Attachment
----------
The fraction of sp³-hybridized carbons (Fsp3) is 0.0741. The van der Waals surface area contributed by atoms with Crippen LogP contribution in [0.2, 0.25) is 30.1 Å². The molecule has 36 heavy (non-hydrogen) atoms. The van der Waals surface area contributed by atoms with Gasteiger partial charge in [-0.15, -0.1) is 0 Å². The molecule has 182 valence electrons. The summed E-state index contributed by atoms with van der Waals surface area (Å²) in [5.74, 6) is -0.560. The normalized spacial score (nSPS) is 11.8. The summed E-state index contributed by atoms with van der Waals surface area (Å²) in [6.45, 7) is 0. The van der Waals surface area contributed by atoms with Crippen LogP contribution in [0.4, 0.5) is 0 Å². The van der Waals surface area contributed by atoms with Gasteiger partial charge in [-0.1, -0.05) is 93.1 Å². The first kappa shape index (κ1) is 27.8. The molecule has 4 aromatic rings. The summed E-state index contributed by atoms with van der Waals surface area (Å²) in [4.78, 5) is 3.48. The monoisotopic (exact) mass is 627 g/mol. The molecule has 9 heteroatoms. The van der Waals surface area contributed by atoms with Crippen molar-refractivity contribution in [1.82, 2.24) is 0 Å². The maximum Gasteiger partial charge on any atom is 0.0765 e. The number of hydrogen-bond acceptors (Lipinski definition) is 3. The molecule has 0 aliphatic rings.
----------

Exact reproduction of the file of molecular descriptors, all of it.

The fraction of sp³-hybridized carbons (Fsp3) is 0.0741. The van der Waals surface area contributed by atoms with Crippen LogP contribution in [0.2, 0.25) is 30.1 Å². The molecule has 36 heavy (non-hydrogen) atoms. The van der Waals surface area contributed by atoms with Gasteiger partial charge in [-0.15, -0.1) is 0 Å². The molecule has 182 valence electrons. The summed E-state index contributed by atoms with van der Waals surface area (Å²) in [5.74, 6) is -0.560. The normalized spacial score (nSPS) is 11.8. The summed E-state index contributed by atoms with van der Waals surface area (Å²) in [6.45, 7) is 0. The van der Waals surface area contributed by atoms with Crippen LogP contribution in [0.4, 0.5) is 0 Å². The van der Waals surface area contributed by atoms with Gasteiger partial charge in [-0.1, -0.05) is 93.1 Å². The first kappa shape index (κ1) is 27.8. The molecule has 4 aromatic rings. The summed E-state index contributed by atoms with van der Waals surface area (Å²) in [4.78, 5) is 3.48. The monoisotopic (exact) mass is 627 g/mol. The molecule has 9 heteroatoms. The van der Waals surface area contributed by atoms with Crippen molar-refractivity contribution in [1.82, 2.24) is 0 Å². The maximum Gasteiger partial charge on any atom is 0.0765 e. The number of hydrogen-bond acceptors (Lipinski definition) is 3. The molecule has 0 aliphatic rings.